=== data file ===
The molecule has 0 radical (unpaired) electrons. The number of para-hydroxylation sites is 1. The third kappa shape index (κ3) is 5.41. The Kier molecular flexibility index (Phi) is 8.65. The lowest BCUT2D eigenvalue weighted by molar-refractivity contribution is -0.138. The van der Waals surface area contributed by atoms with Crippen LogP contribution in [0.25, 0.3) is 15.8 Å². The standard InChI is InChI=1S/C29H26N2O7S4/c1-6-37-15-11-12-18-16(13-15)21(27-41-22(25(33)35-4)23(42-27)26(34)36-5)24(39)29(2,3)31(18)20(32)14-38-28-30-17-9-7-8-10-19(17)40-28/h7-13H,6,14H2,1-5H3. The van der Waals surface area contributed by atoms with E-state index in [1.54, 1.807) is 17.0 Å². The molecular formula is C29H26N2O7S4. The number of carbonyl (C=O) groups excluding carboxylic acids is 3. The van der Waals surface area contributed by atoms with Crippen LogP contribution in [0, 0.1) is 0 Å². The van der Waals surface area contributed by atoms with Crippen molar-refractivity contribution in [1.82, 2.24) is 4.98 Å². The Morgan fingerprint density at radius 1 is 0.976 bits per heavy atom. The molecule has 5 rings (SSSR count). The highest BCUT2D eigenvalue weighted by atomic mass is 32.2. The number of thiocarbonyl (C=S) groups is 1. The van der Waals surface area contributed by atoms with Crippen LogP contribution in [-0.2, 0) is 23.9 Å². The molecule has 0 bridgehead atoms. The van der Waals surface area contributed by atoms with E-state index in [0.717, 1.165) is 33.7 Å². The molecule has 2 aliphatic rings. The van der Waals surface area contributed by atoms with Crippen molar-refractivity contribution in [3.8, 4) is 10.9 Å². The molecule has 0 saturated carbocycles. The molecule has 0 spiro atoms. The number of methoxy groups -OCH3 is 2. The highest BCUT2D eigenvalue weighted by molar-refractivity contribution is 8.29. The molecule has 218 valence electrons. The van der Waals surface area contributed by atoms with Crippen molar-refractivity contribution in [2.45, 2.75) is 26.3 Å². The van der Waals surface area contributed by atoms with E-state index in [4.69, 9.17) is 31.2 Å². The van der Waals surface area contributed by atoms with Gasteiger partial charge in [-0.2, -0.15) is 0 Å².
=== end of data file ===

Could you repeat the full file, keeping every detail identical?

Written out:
The molecule has 0 radical (unpaired) electrons. The number of para-hydroxylation sites is 1. The third kappa shape index (κ3) is 5.41. The Kier molecular flexibility index (Phi) is 8.65. The lowest BCUT2D eigenvalue weighted by molar-refractivity contribution is -0.138. The van der Waals surface area contributed by atoms with Crippen LogP contribution in [0.25, 0.3) is 15.8 Å². The standard InChI is InChI=1S/C29H26N2O7S4/c1-6-37-15-11-12-18-16(13-15)21(27-41-22(25(33)35-4)23(42-27)26(34)36-5)24(39)29(2,3)31(18)20(32)14-38-28-30-17-9-7-8-10-19(17)40-28/h7-13H,6,14H2,1-5H3. The van der Waals surface area contributed by atoms with E-state index in [1.54, 1.807) is 17.0 Å². The molecular formula is C29H26N2O7S4. The number of carbonyl (C=O) groups excluding carboxylic acids is 3. The van der Waals surface area contributed by atoms with Crippen LogP contribution in [0, 0.1) is 0 Å². The van der Waals surface area contributed by atoms with Crippen molar-refractivity contribution in [1.82, 2.24) is 4.98 Å². The Morgan fingerprint density at radius 1 is 0.976 bits per heavy atom. The molecule has 5 rings (SSSR count). The highest BCUT2D eigenvalue weighted by atomic mass is 32.2. The number of thiocarbonyl (C=S) groups is 1. The van der Waals surface area contributed by atoms with Crippen LogP contribution in [-0.2, 0) is 23.9 Å². The molecule has 0 bridgehead atoms. The van der Waals surface area contributed by atoms with E-state index in [0.717, 1.165) is 33.7 Å². The molecule has 2 aliphatic rings. The van der Waals surface area contributed by atoms with Crippen molar-refractivity contribution in [3.8, 4) is 10.9 Å². The molecule has 0 saturated carbocycles. The molecule has 0 spiro atoms. The number of methoxy groups -OCH3 is 2. The highest BCUT2D eigenvalue weighted by molar-refractivity contribution is 8.29. The molecule has 218 valence electrons. The van der Waals surface area contributed by atoms with Crippen molar-refractivity contribution in [2.45, 2.75) is 26.3 Å². The van der Waals surface area contributed by atoms with E-state index in [4.69, 9.17) is 31.2 Å². The van der Waals surface area contributed by atoms with Gasteiger partial charge in [-0.2, -0.15) is 0 Å².